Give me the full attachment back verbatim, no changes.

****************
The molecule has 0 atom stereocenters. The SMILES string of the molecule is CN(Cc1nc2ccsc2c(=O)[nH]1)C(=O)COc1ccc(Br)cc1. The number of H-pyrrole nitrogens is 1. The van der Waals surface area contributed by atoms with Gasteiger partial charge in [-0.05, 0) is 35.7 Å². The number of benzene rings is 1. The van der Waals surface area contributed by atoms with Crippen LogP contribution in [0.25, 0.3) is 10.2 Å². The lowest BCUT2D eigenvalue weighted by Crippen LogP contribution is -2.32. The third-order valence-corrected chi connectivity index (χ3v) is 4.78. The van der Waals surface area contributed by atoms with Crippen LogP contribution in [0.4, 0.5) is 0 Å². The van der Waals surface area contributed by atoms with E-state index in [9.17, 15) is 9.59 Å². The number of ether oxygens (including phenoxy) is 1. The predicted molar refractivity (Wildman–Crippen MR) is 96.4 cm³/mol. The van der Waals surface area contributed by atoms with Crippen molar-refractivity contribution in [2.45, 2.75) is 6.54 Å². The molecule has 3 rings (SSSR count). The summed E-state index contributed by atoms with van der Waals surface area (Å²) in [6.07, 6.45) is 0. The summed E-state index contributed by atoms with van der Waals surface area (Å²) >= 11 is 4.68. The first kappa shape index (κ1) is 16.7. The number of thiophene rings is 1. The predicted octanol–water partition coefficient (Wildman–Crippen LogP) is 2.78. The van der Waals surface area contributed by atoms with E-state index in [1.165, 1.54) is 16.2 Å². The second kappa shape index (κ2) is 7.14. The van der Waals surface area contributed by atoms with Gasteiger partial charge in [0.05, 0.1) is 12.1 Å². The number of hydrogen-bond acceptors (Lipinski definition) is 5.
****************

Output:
The molecule has 0 atom stereocenters. The SMILES string of the molecule is CN(Cc1nc2ccsc2c(=O)[nH]1)C(=O)COc1ccc(Br)cc1. The number of H-pyrrole nitrogens is 1. The van der Waals surface area contributed by atoms with Gasteiger partial charge in [-0.05, 0) is 35.7 Å². The number of benzene rings is 1. The van der Waals surface area contributed by atoms with Crippen LogP contribution in [0.25, 0.3) is 10.2 Å². The lowest BCUT2D eigenvalue weighted by Crippen LogP contribution is -2.32. The third-order valence-corrected chi connectivity index (χ3v) is 4.78. The van der Waals surface area contributed by atoms with Crippen LogP contribution in [0.4, 0.5) is 0 Å². The van der Waals surface area contributed by atoms with E-state index in [9.17, 15) is 9.59 Å². The number of ether oxygens (including phenoxy) is 1. The predicted molar refractivity (Wildman–Crippen MR) is 96.4 cm³/mol. The van der Waals surface area contributed by atoms with Crippen molar-refractivity contribution in [2.45, 2.75) is 6.54 Å². The molecule has 3 rings (SSSR count). The summed E-state index contributed by atoms with van der Waals surface area (Å²) in [6.07, 6.45) is 0. The summed E-state index contributed by atoms with van der Waals surface area (Å²) >= 11 is 4.68. The first kappa shape index (κ1) is 16.7. The number of thiophene rings is 1. The predicted octanol–water partition coefficient (Wildman–Crippen LogP) is 2.78. The van der Waals surface area contributed by atoms with E-state index in [1.165, 1.54) is 16.2 Å². The second kappa shape index (κ2) is 7.14. The van der Waals surface area contributed by atoms with Gasteiger partial charge in [0.05, 0.1) is 12.1 Å². The number of hydrogen-bond acceptors (Lipinski definition) is 5.